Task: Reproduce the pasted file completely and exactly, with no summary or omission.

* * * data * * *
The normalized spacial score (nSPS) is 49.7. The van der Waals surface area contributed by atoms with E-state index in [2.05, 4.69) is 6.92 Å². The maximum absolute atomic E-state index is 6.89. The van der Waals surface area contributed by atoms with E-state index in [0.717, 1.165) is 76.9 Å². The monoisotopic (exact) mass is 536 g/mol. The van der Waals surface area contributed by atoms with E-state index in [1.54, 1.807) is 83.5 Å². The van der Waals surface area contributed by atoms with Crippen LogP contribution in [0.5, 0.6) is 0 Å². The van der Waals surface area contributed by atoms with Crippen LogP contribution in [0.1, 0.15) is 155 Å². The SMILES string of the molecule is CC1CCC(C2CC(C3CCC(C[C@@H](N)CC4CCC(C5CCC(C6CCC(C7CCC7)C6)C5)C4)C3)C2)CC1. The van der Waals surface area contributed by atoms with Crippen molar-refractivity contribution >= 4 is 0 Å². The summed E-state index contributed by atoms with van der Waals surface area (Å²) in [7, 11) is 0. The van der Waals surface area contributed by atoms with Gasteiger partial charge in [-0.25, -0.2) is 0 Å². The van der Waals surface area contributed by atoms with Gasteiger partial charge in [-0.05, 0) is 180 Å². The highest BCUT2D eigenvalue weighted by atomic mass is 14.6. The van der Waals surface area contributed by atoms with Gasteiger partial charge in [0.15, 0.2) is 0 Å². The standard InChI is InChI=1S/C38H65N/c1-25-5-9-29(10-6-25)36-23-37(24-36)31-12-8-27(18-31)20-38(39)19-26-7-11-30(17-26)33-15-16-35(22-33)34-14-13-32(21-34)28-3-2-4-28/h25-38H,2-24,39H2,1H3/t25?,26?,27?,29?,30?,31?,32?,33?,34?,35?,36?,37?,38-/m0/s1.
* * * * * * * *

The normalized spacial score (nSPS) is 49.7. The van der Waals surface area contributed by atoms with E-state index in [2.05, 4.69) is 6.92 Å². The maximum absolute atomic E-state index is 6.89. The van der Waals surface area contributed by atoms with E-state index in [0.717, 1.165) is 76.9 Å². The monoisotopic (exact) mass is 536 g/mol. The van der Waals surface area contributed by atoms with E-state index in [1.54, 1.807) is 83.5 Å². The van der Waals surface area contributed by atoms with Crippen LogP contribution in [0.5, 0.6) is 0 Å². The van der Waals surface area contributed by atoms with Crippen LogP contribution in [0.1, 0.15) is 155 Å². The SMILES string of the molecule is CC1CCC(C2CC(C3CCC(C[C@@H](N)CC4CCC(C5CCC(C6CCC(C7CCC7)C6)C5)C4)C3)C2)CC1. The van der Waals surface area contributed by atoms with Crippen molar-refractivity contribution >= 4 is 0 Å². The summed E-state index contributed by atoms with van der Waals surface area (Å²) in [7, 11) is 0. The van der Waals surface area contributed by atoms with Gasteiger partial charge in [-0.25, -0.2) is 0 Å². The van der Waals surface area contributed by atoms with Gasteiger partial charge in [-0.05, 0) is 180 Å². The highest BCUT2D eigenvalue weighted by atomic mass is 14.6. The van der Waals surface area contributed by atoms with Gasteiger partial charge in [0.15, 0.2) is 0 Å². The standard InChI is InChI=1S/C38H65N/c1-25-5-9-29(10-6-25)36-23-37(24-36)31-12-8-27(18-31)20-38(39)19-26-7-11-30(17-26)33-15-16-35(22-33)34-14-13-32(21-34)28-3-2-4-28/h25-38H,2-24,39H2,1H3/t25?,26?,27?,29?,30?,31?,32?,33?,34?,35?,36?,37?,38-/m0/s1.